Author: John Mosley, C’13
This time last year, I was taking a class called Modern Political Thought. The class included a group of about 8 or 9 seniors auditing the course, which was a new concept to me. Throughout the semester, the auditors posed some of the most fascinating discussion questions to the professor which often led to a deeper understanding (for me at least) of the texts and documents being studied. Since that class, I have hoped to see many more of these senior auditors as I progress in my studies. Last spring, no seniors appeared in any of my classes, but this fall, I was glad to see a senior auditor seated in the front row.
I immediately sat down next to him and began telling him what to expect from the class. The auditor was very polite and eager to begin. However, when the professor facilitated the first open discussion of the semester, the auditor seemed reluctant to participate, citing the fact that, as an auditor, his role was simply there to “take it all in.” I was disappointed. The auditor refused to participate for the entire class and, unfortunately, has not appeared for a class since.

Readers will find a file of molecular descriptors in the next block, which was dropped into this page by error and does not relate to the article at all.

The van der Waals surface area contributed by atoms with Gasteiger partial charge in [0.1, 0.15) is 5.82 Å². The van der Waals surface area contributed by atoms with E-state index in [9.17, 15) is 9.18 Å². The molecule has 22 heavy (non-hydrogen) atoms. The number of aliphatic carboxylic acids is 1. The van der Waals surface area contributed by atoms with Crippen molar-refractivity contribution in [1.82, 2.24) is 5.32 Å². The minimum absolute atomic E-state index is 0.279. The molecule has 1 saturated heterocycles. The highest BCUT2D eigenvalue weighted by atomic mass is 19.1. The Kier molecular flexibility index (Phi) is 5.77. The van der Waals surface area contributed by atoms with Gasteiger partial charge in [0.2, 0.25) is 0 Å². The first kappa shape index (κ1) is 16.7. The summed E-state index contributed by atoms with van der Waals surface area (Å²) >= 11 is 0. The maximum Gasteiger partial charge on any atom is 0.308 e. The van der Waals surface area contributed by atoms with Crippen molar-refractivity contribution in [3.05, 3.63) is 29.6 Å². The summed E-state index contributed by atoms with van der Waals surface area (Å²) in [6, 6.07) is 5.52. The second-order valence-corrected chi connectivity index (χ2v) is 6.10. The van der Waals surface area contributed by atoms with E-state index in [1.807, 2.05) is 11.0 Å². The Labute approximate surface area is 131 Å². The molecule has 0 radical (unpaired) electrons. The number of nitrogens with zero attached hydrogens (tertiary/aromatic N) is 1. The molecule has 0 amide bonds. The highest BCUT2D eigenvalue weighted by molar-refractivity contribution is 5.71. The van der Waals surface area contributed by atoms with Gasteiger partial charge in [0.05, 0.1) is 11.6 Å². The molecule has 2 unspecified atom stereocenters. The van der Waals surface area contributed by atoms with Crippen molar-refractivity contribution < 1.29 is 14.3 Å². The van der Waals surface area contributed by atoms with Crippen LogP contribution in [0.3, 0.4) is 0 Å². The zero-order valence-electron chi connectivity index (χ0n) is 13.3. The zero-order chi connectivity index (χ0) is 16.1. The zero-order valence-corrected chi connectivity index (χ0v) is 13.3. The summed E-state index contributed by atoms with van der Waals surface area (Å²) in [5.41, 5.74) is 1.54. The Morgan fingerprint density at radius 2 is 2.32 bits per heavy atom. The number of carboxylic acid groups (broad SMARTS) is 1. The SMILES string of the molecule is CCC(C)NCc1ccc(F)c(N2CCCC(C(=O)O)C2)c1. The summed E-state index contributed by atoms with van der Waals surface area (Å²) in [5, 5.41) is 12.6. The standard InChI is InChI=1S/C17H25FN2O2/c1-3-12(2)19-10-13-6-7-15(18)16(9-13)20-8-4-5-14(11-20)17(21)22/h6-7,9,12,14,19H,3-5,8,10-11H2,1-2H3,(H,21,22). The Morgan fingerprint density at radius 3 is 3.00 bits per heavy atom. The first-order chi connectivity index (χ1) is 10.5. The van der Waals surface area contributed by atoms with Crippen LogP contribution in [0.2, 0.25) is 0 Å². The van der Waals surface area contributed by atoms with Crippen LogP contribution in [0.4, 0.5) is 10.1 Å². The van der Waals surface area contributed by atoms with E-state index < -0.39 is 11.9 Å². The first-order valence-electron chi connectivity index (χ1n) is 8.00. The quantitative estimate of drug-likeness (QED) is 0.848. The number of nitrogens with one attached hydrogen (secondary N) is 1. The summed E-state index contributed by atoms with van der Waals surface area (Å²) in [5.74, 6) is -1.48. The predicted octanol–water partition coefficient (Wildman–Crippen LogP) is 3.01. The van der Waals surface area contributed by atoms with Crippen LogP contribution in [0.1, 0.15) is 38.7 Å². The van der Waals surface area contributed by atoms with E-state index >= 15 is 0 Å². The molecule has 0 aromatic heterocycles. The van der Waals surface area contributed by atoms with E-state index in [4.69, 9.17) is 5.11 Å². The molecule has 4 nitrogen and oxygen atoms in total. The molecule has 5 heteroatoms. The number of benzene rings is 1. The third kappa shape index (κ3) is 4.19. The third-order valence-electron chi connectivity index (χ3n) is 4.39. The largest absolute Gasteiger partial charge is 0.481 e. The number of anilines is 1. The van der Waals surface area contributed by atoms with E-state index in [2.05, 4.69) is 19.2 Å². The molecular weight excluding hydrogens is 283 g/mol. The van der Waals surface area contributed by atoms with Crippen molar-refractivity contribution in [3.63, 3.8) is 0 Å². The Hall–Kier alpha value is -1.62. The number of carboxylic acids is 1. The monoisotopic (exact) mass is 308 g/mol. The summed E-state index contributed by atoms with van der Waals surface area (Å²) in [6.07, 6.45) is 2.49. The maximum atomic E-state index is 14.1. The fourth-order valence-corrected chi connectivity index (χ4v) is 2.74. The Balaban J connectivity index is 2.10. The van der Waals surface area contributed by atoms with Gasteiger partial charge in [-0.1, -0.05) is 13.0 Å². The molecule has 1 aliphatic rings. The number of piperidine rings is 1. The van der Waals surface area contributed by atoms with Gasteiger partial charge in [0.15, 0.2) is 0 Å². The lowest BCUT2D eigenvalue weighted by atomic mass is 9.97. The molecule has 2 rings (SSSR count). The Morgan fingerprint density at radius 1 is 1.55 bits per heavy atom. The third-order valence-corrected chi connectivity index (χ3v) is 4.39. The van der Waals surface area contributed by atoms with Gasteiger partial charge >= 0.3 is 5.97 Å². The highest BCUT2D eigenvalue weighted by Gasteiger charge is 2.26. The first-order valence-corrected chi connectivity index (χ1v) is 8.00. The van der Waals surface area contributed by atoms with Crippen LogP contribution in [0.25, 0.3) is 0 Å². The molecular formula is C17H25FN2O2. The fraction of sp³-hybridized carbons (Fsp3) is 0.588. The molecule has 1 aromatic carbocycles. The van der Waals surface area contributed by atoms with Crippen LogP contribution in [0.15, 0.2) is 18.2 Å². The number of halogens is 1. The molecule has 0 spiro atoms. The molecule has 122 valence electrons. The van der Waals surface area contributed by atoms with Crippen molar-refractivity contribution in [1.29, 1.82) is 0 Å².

From what I can see as a student, the senior auditing program is a wonderful way for members of older generations to impart new wisdom and new points of view to undergraduates. The Modern Political Thought class was one of my favorite experiences at Penn thus far, and that is primarily due to the auditors, who applied their combined years of experience and studies to the subject matter and in doing so added a new dimension to the class, which was lauded by the professor. I guess my message is this: to any applicable alumni reading, PLEASE AUDIT CLASSES!